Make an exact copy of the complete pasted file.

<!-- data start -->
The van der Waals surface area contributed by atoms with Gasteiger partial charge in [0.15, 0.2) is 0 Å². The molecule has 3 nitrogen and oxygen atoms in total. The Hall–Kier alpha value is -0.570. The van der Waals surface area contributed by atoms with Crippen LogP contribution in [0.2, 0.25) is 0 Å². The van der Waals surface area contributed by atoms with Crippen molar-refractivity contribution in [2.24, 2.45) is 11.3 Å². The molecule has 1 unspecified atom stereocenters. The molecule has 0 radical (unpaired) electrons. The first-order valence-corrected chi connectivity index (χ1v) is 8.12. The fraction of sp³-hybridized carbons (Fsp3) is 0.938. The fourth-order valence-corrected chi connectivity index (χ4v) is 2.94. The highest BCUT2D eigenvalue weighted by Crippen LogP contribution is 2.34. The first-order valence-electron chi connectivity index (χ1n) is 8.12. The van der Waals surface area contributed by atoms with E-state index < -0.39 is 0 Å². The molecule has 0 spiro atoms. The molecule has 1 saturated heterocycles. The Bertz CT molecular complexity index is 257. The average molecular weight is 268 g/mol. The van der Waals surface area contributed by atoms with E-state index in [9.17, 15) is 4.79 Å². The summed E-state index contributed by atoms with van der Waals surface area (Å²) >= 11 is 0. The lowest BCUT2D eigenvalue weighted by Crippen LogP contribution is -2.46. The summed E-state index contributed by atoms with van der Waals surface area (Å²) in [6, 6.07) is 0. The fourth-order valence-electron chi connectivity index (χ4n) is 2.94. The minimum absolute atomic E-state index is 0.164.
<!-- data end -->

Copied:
The van der Waals surface area contributed by atoms with Gasteiger partial charge in [0.15, 0.2) is 0 Å². The molecule has 3 nitrogen and oxygen atoms in total. The Hall–Kier alpha value is -0.570. The van der Waals surface area contributed by atoms with Crippen LogP contribution in [0.2, 0.25) is 0 Å². The van der Waals surface area contributed by atoms with Crippen molar-refractivity contribution in [2.24, 2.45) is 11.3 Å². The molecule has 1 unspecified atom stereocenters. The molecule has 0 radical (unpaired) electrons. The first-order valence-corrected chi connectivity index (χ1v) is 8.12. The fraction of sp³-hybridized carbons (Fsp3) is 0.938. The fourth-order valence-corrected chi connectivity index (χ4v) is 2.94. The highest BCUT2D eigenvalue weighted by Crippen LogP contribution is 2.34. The first-order valence-electron chi connectivity index (χ1n) is 8.12. The van der Waals surface area contributed by atoms with E-state index < -0.39 is 0 Å². The molecule has 0 spiro atoms. The molecule has 1 saturated heterocycles. The Bertz CT molecular complexity index is 257. The average molecular weight is 268 g/mol. The van der Waals surface area contributed by atoms with E-state index in [9.17, 15) is 4.79 Å². The summed E-state index contributed by atoms with van der Waals surface area (Å²) >= 11 is 0. The lowest BCUT2D eigenvalue weighted by Crippen LogP contribution is -2.46. The summed E-state index contributed by atoms with van der Waals surface area (Å²) in [6, 6.07) is 0. The fourth-order valence-electron chi connectivity index (χ4n) is 2.94. The minimum absolute atomic E-state index is 0.164.